Future’s 2015 mixtape ’56 Nights’ is now on streaming services. For my money, it’s his best project and perhaps the BEST TRAP TAPE OF ALL TIME (at only 23 mins!).
It’s just hectic, muddy bangers made by a heartbroken Future trying to find his soul at the bottom of his dirty sprite and finding that soul to be a debauched, nihilistic mess. Any sexual encounter is an absent, empty experience – a way to pass time while he’s gone off a cocktail of prescription drugs. While the album comes from a pit of drug abuse, his vocal performances are anything but numb. He’s just giving it everything here – energised in a way you don’t hear in his recent music. In between lyrics about drugs and the lingering scars & paranoia of his trapping days, he’ll say some shit like “Everyday’s a celebration”… and you just don’t quite believe him. Appreciating this album is about seeing the pain within the flex when he’s rapping shit like the very first hook:
‘I sip out a cup of this shit, it’s so muddy, but I love it, baby
When I jump out the whip, when I hop out the whip then I’m fresh in the latest
I do what I want, and I smoke ’til I’m faded
I drink ’til I pass out, I wake up and drink up again
I pour up again and again’
The crown jewel is the closer ‘March Madness‘, which was thrown on the tape last minute due to it’s unexpected popularity as a loose single. But on an album of bangers, ‘No Compadre‘ is the most likely to inspire you to headbutt a wall or jump out of a window. I just don’t know what to do with myself by the time the beat gets into full swing around the 0:50 mark. Every layer adds to the mayhem rather than just adding noise. I hope this is the song that’s playing when I’m fighting my long lost brother to the death as the Star Casino crumbles around me like in the Game of Thrones finale. Southside handles almost all of the production here and he manages to keep it interesting while staying firmly within the conventional trap aesthetic.
This tape was the last instalment in Future’s legendary mixtape trilogy that came in the wake of his split from Ciara in 2014. The first instalment ‘Monster’ (which also recently hit streaming services) was much more candid about his heartbreak, but on this one it feels like he’s run out of words to express his lament so he’s just gonna go as hard as possible as a coping mechanism. The title is inspired by the 56 nights that Future’s DJ and collaborator DJ Esco (‘THE COOLEST DJ ON THE MOTHERFUCKING PLANET’) spent in a Dubai prison for marijuana possession. Officially, this is a DJ Esco mixtape ‘hosted’ by Future. While Esco was in prison, the Dubai authorities had seized the hard drive which contained the only copies of all of Future’s music from the past two years (as he details in the song ‘Kno The Meaning’). They were inspired to drop 56 Nights upon his release and the title contextualises what’s made to sound like a 56 day bender Future undertook while Esco was locked up.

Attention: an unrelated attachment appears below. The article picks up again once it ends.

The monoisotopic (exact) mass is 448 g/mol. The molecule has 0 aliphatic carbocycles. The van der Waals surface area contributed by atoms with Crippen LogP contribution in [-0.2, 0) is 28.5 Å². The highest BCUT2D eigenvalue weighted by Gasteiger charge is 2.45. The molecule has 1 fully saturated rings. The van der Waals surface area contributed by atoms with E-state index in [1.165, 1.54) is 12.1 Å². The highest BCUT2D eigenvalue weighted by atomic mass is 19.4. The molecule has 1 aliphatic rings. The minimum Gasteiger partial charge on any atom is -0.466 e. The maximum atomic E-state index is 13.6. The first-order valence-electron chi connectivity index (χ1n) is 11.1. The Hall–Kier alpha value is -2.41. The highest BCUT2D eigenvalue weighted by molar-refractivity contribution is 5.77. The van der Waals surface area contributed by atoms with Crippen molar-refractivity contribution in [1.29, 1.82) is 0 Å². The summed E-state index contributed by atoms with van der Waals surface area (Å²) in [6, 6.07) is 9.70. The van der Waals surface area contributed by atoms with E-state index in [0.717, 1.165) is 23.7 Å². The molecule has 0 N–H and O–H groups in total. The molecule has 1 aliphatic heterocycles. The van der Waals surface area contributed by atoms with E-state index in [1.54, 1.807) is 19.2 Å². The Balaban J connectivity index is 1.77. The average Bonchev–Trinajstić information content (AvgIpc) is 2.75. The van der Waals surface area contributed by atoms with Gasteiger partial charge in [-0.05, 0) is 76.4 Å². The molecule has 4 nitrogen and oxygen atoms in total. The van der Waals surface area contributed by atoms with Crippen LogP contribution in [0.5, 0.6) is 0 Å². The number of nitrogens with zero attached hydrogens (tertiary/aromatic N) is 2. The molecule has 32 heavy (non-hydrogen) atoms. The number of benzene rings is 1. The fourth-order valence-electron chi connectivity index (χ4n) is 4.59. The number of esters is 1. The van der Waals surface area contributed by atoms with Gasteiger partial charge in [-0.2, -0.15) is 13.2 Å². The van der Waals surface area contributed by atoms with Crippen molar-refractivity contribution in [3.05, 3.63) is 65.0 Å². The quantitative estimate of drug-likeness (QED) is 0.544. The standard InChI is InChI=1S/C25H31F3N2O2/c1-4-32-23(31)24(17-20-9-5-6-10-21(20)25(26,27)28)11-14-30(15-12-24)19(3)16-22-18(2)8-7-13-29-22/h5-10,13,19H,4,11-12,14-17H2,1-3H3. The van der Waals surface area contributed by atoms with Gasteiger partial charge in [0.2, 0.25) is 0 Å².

The closest thing to the candid cry-for-help you’re waiting for comes on the title track, which was originally the last track and perfectly encapsulates the misery at the heart of the album. “Never Gon Lose” feels like Future’s alter ego Super Future at full power, relentlessly attacking the beat in a way he aptly compares to Mayweather and Pacquiao. This is a far better 7-song album than anything Kanye’s put his holy hands on, but really the original mixtape had a few skit tracks and also included one of Future’s best songs ‘Trap Ni**as‘, which ended up as bonus track on DS2. I don’t know why it’s been removed but it’s a shame cause it’s a great change of pace – rapping about the role and a rituals of a trapper in a really bouncy way; feels like he’s having fun with his words.
‘Hasta Ia-la-uego wake up with that Glock, okay though
Stash the dope inside a Winnebago in Decatur
You got your work, you posted up in the hood Bodega
Lil’ woadie loading up that yopper before he brush his teeth’
I would recommend you download the original mixtape and listen to that, but the streaming version doesn’t have DJ or producer tags which is welcome. Just make sure you listen to ‘Trap Ni**as‘ once it’s finished.
On some days Monster is my favourite Future tape, on some days it’s this. Monster has more delicate, emotional songs like Codeine Crazy and Throw Away – probably his best songs – but 56 Nights just beats you over the head with it’s brash, unconcerned misery. The only thing stopping me from calling it the best trap album of all time is that he doesn’t rap about the trap that much.
Don’t play it off ya bloody laptop speakers. Let it rumble throughout throughout your neighbourhood till they all lose their minds and pull a gun on their landlords.